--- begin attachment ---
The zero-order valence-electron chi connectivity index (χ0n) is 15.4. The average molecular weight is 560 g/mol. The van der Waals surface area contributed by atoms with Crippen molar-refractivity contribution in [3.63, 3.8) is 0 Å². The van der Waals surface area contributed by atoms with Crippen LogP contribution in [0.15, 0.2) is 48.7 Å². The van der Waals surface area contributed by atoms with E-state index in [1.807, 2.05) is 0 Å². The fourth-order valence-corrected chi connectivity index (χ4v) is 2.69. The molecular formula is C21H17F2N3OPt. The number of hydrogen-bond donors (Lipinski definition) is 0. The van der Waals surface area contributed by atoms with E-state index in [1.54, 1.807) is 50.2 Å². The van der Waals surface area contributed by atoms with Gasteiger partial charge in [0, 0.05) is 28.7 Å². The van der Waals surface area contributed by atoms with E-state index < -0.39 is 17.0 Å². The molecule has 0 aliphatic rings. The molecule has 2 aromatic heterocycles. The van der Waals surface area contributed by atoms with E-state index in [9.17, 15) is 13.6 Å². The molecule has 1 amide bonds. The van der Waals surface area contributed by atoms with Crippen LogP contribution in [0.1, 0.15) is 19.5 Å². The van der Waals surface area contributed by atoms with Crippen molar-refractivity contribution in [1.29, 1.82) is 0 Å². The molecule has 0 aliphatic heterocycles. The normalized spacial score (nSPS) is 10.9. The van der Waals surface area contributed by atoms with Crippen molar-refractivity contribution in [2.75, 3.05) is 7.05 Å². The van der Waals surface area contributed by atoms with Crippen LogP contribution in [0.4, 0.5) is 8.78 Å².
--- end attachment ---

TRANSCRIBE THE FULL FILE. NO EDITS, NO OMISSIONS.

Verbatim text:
The zero-order valence-electron chi connectivity index (χ0n) is 15.4. The average molecular weight is 560 g/mol. The van der Waals surface area contributed by atoms with Crippen molar-refractivity contribution in [3.63, 3.8) is 0 Å². The van der Waals surface area contributed by atoms with Crippen LogP contribution in [0.15, 0.2) is 48.7 Å². The van der Waals surface area contributed by atoms with E-state index in [1.807, 2.05) is 0 Å². The fourth-order valence-corrected chi connectivity index (χ4v) is 2.69. The molecular formula is C21H17F2N3OPt. The number of hydrogen-bond donors (Lipinski definition) is 0. The van der Waals surface area contributed by atoms with E-state index in [1.54, 1.807) is 50.2 Å². The van der Waals surface area contributed by atoms with Gasteiger partial charge in [0, 0.05) is 28.7 Å². The van der Waals surface area contributed by atoms with E-state index < -0.39 is 17.0 Å². The molecule has 0 aliphatic rings. The molecule has 2 aromatic heterocycles. The van der Waals surface area contributed by atoms with E-state index in [9.17, 15) is 13.6 Å². The molecule has 1 amide bonds. The van der Waals surface area contributed by atoms with Crippen LogP contribution in [0.1, 0.15) is 19.5 Å². The van der Waals surface area contributed by atoms with Crippen molar-refractivity contribution in [1.29, 1.82) is 0 Å². The molecule has 0 aliphatic heterocycles. The normalized spacial score (nSPS) is 10.9. The van der Waals surface area contributed by atoms with Crippen molar-refractivity contribution in [2.75, 3.05) is 7.05 Å². The van der Waals surface area contributed by atoms with Crippen LogP contribution in [0.4, 0.5) is 8.78 Å².